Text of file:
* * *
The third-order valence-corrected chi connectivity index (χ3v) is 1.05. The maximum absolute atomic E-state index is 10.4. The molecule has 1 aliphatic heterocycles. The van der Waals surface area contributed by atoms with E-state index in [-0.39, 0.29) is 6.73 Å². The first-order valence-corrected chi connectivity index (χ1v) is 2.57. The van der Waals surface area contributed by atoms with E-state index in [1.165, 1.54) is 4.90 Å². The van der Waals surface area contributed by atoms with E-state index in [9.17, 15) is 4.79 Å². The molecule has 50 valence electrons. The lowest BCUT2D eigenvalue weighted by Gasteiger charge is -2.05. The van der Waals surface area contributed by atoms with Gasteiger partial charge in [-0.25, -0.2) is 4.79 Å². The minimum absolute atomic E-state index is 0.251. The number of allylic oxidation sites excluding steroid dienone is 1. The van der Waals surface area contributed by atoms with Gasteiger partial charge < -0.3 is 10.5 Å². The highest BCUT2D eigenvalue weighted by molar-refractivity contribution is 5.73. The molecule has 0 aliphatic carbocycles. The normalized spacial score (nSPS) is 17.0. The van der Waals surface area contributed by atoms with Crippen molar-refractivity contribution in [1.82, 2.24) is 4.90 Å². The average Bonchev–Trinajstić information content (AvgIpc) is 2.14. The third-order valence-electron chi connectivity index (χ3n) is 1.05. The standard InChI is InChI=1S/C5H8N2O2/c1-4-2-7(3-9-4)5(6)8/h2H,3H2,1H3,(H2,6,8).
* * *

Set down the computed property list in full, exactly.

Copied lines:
The third-order valence-corrected chi connectivity index (χ3v) is 1.05. The maximum absolute atomic E-state index is 10.4. The molecule has 1 aliphatic heterocycles. The van der Waals surface area contributed by atoms with E-state index in [-0.39, 0.29) is 6.73 Å². The first-order valence-corrected chi connectivity index (χ1v) is 2.57. The van der Waals surface area contributed by atoms with E-state index in [1.165, 1.54) is 4.90 Å². The van der Waals surface area contributed by atoms with E-state index in [9.17, 15) is 4.79 Å². The molecule has 50 valence electrons. The lowest BCUT2D eigenvalue weighted by Gasteiger charge is -2.05. The van der Waals surface area contributed by atoms with Gasteiger partial charge in [-0.25, -0.2) is 4.79 Å². The minimum absolute atomic E-state index is 0.251. The number of allylic oxidation sites excluding steroid dienone is 1. The van der Waals surface area contributed by atoms with Gasteiger partial charge < -0.3 is 10.5 Å². The highest BCUT2D eigenvalue weighted by molar-refractivity contribution is 5.73. The molecule has 0 aliphatic carbocycles. The normalized spacial score (nSPS) is 17.0. The van der Waals surface area contributed by atoms with Crippen molar-refractivity contribution in [1.82, 2.24) is 4.90 Å². The average Bonchev–Trinajstić information content (AvgIpc) is 2.14. The third-order valence-electron chi connectivity index (χ3n) is 1.05. The standard InChI is InChI=1S/C5H8N2O2/c1-4-2-7(3-9-4)5(6)8/h2H,3H2,1H3,(H2,6,8).